This year marks not only the 10th anniversary of the 2005 World Summit but also the centennial of the Armenian Genocide, the twentieth anniversary of the Srebrenica massacre, and the seventieth anniversary of the signing of the UN Charter. As we recall our pledge of “never again,” we must confront on-going challenges in the Central African Republic, South Sudan, Yemen, Iraq, and North Korea.

The Canadian Centre respectfully offers six points for the future:

First, domestic embracing of R2P by all member states is critical. Appointing the National R2P Focal Point is an important first step, but it must be accompanied by an action plan with specific policy options and long-term strategies tailored to national circumstances.

Second, a stronger partnership must be built between parliamentarians, academics, journalists, businesses, security sectors, and civil society groups across the globe, to widen and deepen public support for R2P. The Inter-Parliamentary Union Assembly’s resolution in 2013 has pledged parliamentarians to mobilize their resources for enforcing R2P at home.

Third, to make prevention a priority for R2P, more resources must be dedicated towards education, training, and investment in infrastructure. We must be proactive in using technology and social media to track and assess risks, refute hateful messages, and empower the younger generations. Addressing the root causes of mass atrocities and building national resilience will be a slow process, requiring institutional changes.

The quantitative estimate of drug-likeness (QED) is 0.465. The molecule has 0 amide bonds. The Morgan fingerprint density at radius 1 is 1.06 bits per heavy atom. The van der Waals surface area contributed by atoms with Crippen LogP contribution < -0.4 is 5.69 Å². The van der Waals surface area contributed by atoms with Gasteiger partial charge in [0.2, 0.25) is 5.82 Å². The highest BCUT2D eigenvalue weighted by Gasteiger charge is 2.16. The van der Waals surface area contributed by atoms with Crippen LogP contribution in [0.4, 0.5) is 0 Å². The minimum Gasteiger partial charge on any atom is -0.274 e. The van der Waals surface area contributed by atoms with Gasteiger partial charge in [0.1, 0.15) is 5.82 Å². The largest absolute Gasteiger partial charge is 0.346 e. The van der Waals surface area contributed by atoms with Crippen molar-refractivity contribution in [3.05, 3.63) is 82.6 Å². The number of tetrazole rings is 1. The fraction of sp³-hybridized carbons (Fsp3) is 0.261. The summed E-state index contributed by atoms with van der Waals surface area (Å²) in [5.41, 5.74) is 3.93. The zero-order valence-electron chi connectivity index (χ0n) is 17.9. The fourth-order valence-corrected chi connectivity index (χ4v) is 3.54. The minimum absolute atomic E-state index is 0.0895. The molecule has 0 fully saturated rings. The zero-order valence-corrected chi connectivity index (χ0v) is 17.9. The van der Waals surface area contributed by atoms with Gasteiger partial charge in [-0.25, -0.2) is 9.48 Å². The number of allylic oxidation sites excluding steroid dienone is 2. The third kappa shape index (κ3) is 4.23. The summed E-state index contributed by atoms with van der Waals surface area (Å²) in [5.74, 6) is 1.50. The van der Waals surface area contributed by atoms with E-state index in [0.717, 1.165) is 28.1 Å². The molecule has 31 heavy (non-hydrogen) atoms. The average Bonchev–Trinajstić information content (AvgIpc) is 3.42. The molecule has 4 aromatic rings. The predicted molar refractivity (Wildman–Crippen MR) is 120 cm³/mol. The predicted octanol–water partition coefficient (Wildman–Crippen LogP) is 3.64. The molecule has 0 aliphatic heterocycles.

Fourth, to end the culture of impunity, member states that have yet to join the Rome Statute of the International Criminal Court and the Additional Protocols to the Geneva Conventions must ratify them in a timely manner. A firm mechanism to hold perpetrators accountable will be an important deterrent against future crimes.

Fifth, mainstreaming R2P across the UN system in line with the “Human Rights Up Front” initiative will require a careful re-assessment of the UN’s protection capacity, as well as enhancing clarity and efficiency in its coordination mechanisms. Restraining the Security Council’s use of the veto power for R2P cases is an important part of this process.

Lastly, the real success of Pillar Three for R2P will depend on building deployable capacity in political, financial, technical, humanitarian and ultimately, military terms. Timely and decisive responses will require a credible pool of resources and a comprehensive strategy of engagement, especially in the face of violent extremism.

Mr. President, in our struggle against hate, indifference and mass atrocities, R2P offers a powerful paradigm to unite our efforts.

At the Canadian Centre for the R2P, we believe that each of us must step up and choose hope over cynicism to make R2P a living reality.  Thank you.

Tina J. Park

Co-Founder & Executive Director

Canadian Centre for the Responsibility to Protect  

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U of T Women in House 2013

Our launch for the U of T Women in House 2013 was extremely successful! Please stay tuned for our official report from the participants.


Photo album:

Official blog: